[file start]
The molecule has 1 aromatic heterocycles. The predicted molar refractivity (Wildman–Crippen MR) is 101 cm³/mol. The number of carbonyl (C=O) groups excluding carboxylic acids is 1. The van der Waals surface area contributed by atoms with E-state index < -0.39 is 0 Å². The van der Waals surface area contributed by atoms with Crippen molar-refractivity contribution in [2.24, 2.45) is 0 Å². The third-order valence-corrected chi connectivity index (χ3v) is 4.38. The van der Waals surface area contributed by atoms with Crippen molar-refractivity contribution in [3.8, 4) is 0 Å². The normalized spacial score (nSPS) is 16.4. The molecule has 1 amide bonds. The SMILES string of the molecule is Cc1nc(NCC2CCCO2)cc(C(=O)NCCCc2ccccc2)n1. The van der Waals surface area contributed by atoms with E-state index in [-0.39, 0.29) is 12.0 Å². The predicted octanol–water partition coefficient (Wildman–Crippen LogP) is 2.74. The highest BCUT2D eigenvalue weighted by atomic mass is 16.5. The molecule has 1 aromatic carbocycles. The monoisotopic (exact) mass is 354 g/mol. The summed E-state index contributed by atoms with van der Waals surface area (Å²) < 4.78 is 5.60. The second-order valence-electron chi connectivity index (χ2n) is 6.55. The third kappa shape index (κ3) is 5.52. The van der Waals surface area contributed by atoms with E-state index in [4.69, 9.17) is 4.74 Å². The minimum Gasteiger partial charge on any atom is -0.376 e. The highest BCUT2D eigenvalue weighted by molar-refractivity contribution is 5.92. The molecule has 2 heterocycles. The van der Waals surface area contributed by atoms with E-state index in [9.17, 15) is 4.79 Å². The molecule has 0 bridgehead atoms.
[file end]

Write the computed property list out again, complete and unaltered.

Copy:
The molecule has 1 aromatic heterocycles. The predicted molar refractivity (Wildman–Crippen MR) is 101 cm³/mol. The number of carbonyl (C=O) groups excluding carboxylic acids is 1. The van der Waals surface area contributed by atoms with E-state index < -0.39 is 0 Å². The van der Waals surface area contributed by atoms with Crippen molar-refractivity contribution in [2.24, 2.45) is 0 Å². The third-order valence-corrected chi connectivity index (χ3v) is 4.38. The van der Waals surface area contributed by atoms with Crippen molar-refractivity contribution in [3.8, 4) is 0 Å². The normalized spacial score (nSPS) is 16.4. The molecule has 1 amide bonds. The SMILES string of the molecule is Cc1nc(NCC2CCCO2)cc(C(=O)NCCCc2ccccc2)n1. The van der Waals surface area contributed by atoms with E-state index in [-0.39, 0.29) is 12.0 Å². The predicted octanol–water partition coefficient (Wildman–Crippen LogP) is 2.74. The highest BCUT2D eigenvalue weighted by atomic mass is 16.5. The molecule has 1 aromatic carbocycles. The monoisotopic (exact) mass is 354 g/mol. The summed E-state index contributed by atoms with van der Waals surface area (Å²) < 4.78 is 5.60. The second-order valence-electron chi connectivity index (χ2n) is 6.55. The third kappa shape index (κ3) is 5.52. The van der Waals surface area contributed by atoms with E-state index in [4.69, 9.17) is 4.74 Å². The minimum Gasteiger partial charge on any atom is -0.376 e. The highest BCUT2D eigenvalue weighted by molar-refractivity contribution is 5.92. The molecule has 2 heterocycles. The van der Waals surface area contributed by atoms with E-state index in [9.17, 15) is 4.79 Å². The molecule has 0 bridgehead atoms.